This is an adventure worthy of the captain ... Between his version of the story—with examples inserted here and there—and his own opinions and wry and dry verbal ripostes, the reader will be highly entertained ... This story also gives a good look at New York of the mid-19th century, and the devastation and danger lurking in the streets of Manhattan ... It’s also a social commentary on the plight of the immigrants as well as those of any lower social status ... This fast-paced, occasionally acerbic, often bloody, but always entertaining story is an homage to Moby-Dick and a fitting continuation/conclusion of Ahab’s story. If, however, author Ford decides to pen another tale telling where the captain ends up this time, it will be gladly accepted.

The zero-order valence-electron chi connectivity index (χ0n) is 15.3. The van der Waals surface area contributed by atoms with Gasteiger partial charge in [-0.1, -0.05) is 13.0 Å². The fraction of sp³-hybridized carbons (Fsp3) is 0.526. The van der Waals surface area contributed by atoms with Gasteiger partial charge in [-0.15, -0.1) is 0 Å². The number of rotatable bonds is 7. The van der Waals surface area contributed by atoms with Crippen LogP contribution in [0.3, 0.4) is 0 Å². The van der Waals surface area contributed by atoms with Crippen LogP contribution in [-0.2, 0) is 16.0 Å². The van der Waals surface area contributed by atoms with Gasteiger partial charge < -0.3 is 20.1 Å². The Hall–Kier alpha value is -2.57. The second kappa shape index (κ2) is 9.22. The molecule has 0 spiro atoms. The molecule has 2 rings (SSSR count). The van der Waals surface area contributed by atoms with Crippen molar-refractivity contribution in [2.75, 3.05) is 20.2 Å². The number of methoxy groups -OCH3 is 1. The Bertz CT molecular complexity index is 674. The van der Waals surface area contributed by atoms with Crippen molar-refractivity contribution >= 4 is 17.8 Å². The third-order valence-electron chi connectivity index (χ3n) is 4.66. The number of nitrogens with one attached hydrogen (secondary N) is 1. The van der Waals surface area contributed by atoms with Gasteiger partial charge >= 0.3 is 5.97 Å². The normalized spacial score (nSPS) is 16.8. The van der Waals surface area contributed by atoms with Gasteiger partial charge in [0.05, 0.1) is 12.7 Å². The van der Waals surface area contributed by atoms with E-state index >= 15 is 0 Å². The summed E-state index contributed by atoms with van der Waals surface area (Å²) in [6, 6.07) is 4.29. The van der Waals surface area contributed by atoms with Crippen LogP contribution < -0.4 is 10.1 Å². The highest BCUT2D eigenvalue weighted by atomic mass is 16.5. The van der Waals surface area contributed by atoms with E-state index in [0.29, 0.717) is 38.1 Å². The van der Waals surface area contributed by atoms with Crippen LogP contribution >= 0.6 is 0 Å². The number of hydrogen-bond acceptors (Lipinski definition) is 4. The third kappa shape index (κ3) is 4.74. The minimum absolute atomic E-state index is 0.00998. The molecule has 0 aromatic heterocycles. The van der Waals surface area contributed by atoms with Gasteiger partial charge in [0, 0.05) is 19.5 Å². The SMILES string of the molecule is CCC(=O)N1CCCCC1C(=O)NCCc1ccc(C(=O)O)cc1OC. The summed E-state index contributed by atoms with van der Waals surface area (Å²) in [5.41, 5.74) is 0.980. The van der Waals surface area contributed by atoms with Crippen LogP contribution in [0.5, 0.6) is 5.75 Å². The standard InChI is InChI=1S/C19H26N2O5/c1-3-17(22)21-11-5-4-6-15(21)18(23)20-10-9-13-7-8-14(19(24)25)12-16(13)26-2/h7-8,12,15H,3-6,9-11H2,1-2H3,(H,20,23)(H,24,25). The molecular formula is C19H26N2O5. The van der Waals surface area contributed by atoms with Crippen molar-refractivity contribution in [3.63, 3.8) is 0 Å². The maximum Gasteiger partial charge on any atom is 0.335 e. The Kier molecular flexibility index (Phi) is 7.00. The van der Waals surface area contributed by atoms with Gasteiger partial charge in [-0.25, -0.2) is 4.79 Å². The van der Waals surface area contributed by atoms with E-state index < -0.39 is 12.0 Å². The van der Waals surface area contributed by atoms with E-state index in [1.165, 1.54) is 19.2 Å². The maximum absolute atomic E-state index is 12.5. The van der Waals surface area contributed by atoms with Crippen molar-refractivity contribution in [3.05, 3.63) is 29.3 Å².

Ford, who has won both World Fantasy Awards and the mystery writers’ Edgar Award, displays both sides of his talent ... The problems of racism, homelessness, addiction and 'Me First; politics cut close to home, but Ford also offers a hopeful interlude ... Ford’s elegant style helps make this thriller far more timely than it first appears to be.
Jeffrey Ford is a bit hard to categorize as a writer, and might I heretically suggest it’s unnecessary? ... Ford knows how to tell a story, whatever the genre, and how to get out of its way and when to stop, and here that makes for a great few hours between the covers ... Along the way, we learn a good deal about the New York of 1853, not by shoehorned-in facts and footnotes but by gritty description of the alleyways and denizens ... Sign on for this one; it’s well worth the trip.